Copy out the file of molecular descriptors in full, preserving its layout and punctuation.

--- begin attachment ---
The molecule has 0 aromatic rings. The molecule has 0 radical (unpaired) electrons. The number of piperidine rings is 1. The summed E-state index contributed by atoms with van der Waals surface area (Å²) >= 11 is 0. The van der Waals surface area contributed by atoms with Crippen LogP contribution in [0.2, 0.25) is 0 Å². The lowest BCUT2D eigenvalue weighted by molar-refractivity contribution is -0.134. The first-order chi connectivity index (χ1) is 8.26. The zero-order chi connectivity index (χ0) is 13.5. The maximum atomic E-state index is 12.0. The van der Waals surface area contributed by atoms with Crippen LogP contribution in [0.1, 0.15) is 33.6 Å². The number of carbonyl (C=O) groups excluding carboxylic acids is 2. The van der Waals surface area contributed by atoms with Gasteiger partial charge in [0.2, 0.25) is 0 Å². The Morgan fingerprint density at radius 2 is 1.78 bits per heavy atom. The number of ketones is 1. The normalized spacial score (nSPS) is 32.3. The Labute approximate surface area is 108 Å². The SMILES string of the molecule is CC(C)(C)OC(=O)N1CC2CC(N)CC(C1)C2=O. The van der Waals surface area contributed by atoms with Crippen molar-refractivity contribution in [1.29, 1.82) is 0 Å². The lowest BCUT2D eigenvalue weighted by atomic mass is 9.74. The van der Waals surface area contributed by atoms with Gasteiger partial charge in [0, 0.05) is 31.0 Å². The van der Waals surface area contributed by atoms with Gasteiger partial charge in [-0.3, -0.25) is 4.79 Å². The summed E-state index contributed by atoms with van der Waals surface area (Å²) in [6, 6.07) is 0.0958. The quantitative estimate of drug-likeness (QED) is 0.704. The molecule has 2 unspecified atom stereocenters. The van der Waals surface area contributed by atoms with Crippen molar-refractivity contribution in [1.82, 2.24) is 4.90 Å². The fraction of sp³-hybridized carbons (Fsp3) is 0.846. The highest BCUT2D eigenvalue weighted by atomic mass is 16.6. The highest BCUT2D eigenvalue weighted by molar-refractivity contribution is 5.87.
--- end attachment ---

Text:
The molecule has 0 aromatic rings. The molecule has 0 radical (unpaired) electrons. The number of piperidine rings is 1. The summed E-state index contributed by atoms with van der Waals surface area (Å²) >= 11 is 0. The van der Waals surface area contributed by atoms with Crippen LogP contribution in [0.2, 0.25) is 0 Å². The lowest BCUT2D eigenvalue weighted by molar-refractivity contribution is -0.134. The first-order chi connectivity index (χ1) is 8.26. The zero-order chi connectivity index (χ0) is 13.5. The maximum atomic E-state index is 12.0. The van der Waals surface area contributed by atoms with Crippen LogP contribution in [0.1, 0.15) is 33.6 Å². The number of carbonyl (C=O) groups excluding carboxylic acids is 2. The van der Waals surface area contributed by atoms with Gasteiger partial charge in [0.2, 0.25) is 0 Å². The Morgan fingerprint density at radius 2 is 1.78 bits per heavy atom. The number of ketones is 1. The normalized spacial score (nSPS) is 32.3. The Labute approximate surface area is 108 Å². The SMILES string of the molecule is CC(C)(C)OC(=O)N1CC2CC(N)CC(C1)C2=O. The van der Waals surface area contributed by atoms with Crippen molar-refractivity contribution in [1.29, 1.82) is 0 Å². The lowest BCUT2D eigenvalue weighted by atomic mass is 9.74. The van der Waals surface area contributed by atoms with Gasteiger partial charge in [0, 0.05) is 31.0 Å². The van der Waals surface area contributed by atoms with Gasteiger partial charge in [-0.3, -0.25) is 4.79 Å². The summed E-state index contributed by atoms with van der Waals surface area (Å²) in [6, 6.07) is 0.0958. The quantitative estimate of drug-likeness (QED) is 0.704. The molecule has 2 unspecified atom stereocenters. The van der Waals surface area contributed by atoms with Crippen molar-refractivity contribution in [1.82, 2.24) is 4.90 Å². The fraction of sp³-hybridized carbons (Fsp3) is 0.846. The highest BCUT2D eigenvalue weighted by atomic mass is 16.6. The highest BCUT2D eigenvalue weighted by molar-refractivity contribution is 5.87.